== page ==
SAO PAULO (AP) — Brazilian players are preparing to go on strike and halt the country's leading championship this weekend to demand more security after an attack by fans of a top club.
Players said Tuesday they don't intend to play in the Sao Paulo state championship after Corinthians players were attacked on Saturday at the team's training center by about 100 fans upset with poor results.
In a statement, Corinthians players said the strike is supported by the "Common Sense" players' movement, which is seeking to improve Brazilian football, and by a union that is gathering support from players at the championship's other 19 clubs.
Saturday's attack was the latest incident to tarnish the image of Brazilian football just a few months before the World Cup.
There are ongoing problems with the country's preparations for the sport's showcase event, with host city Curitiba still in danger of being dropped. There's also uncertainty over the start of this year's Brazilian national league because of ongoing lawsuits against a sports tribunal decision that altered the tournament's result last year.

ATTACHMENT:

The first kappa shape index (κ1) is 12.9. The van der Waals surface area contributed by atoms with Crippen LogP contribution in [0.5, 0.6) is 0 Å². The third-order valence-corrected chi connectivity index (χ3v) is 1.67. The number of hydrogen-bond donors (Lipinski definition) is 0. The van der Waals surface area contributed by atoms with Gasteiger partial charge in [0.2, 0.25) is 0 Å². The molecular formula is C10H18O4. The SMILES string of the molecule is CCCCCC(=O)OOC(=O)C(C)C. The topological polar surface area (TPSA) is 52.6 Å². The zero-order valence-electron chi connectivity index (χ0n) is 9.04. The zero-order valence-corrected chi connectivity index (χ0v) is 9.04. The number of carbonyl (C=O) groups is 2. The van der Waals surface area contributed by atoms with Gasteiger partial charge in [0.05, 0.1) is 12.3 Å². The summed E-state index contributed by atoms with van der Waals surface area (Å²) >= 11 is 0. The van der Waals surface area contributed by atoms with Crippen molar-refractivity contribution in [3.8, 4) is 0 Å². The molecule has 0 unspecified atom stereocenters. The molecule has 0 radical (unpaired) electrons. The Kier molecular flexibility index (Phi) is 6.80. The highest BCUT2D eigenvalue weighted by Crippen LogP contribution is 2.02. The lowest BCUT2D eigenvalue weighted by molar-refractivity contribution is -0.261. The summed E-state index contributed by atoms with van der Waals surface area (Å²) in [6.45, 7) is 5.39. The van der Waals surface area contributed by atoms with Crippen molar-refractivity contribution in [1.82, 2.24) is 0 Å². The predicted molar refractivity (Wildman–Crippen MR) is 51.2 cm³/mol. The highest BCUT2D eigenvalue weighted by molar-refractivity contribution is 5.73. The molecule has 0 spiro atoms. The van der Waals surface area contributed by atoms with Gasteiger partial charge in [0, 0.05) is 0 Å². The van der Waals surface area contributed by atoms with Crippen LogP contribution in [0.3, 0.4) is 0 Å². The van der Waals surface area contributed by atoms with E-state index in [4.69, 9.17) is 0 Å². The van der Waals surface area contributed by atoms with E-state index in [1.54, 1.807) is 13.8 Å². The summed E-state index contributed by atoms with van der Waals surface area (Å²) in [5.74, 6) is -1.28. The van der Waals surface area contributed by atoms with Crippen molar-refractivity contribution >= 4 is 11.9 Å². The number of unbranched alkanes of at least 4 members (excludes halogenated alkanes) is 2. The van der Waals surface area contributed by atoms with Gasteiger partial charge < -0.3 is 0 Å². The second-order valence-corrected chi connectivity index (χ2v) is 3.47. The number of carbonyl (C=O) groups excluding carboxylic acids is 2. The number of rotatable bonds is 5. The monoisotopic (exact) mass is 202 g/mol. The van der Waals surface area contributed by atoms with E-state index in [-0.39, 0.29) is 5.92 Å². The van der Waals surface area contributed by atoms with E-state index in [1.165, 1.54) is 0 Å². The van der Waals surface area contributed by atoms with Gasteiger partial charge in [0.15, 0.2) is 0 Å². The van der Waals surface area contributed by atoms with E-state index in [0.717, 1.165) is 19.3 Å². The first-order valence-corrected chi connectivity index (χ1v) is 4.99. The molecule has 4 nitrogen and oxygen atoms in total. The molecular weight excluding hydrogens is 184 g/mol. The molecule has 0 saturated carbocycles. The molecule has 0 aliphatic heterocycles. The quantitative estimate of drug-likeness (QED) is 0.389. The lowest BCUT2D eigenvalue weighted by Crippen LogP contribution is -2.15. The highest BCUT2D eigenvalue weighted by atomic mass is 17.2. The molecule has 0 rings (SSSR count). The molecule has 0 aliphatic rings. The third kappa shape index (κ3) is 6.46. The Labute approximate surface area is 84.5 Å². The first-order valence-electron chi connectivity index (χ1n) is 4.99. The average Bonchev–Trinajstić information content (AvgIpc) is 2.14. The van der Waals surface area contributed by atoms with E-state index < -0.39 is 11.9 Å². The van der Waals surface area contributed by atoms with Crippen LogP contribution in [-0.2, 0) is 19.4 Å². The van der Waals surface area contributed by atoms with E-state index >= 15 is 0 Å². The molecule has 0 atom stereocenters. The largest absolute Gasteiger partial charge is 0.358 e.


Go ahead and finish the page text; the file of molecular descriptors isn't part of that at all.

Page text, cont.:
On top of that, outbreaks of fan violence plagued Brazilian stadiums throughout last year and raised safety concerns ahead of the World Cup.
The problems meant that Saturday's events were only the latest to hit the headlines.
Nearly 100 fans cut through a wire mesh fence to invade Corinthians' training ground, where Iran's national squad will be based during the World Cup in June. They attacked team employees and grabbed Peruvian striker Paolo Guerrero by his neck, forcing other players to flee to a locker room and barricade themselves in until police arrived.
"We are fed up with these unpunished acts of violence in football," Corinthian players said in the statement. "The grotesque scenes of violence this weekend indicate that an unprecedented tragedy is about to occur at the work place of professional clubs across Brazil. We will not accept that. We need to put a stop to this by creating a task force that can offer proper security to professional players and the righteous fans."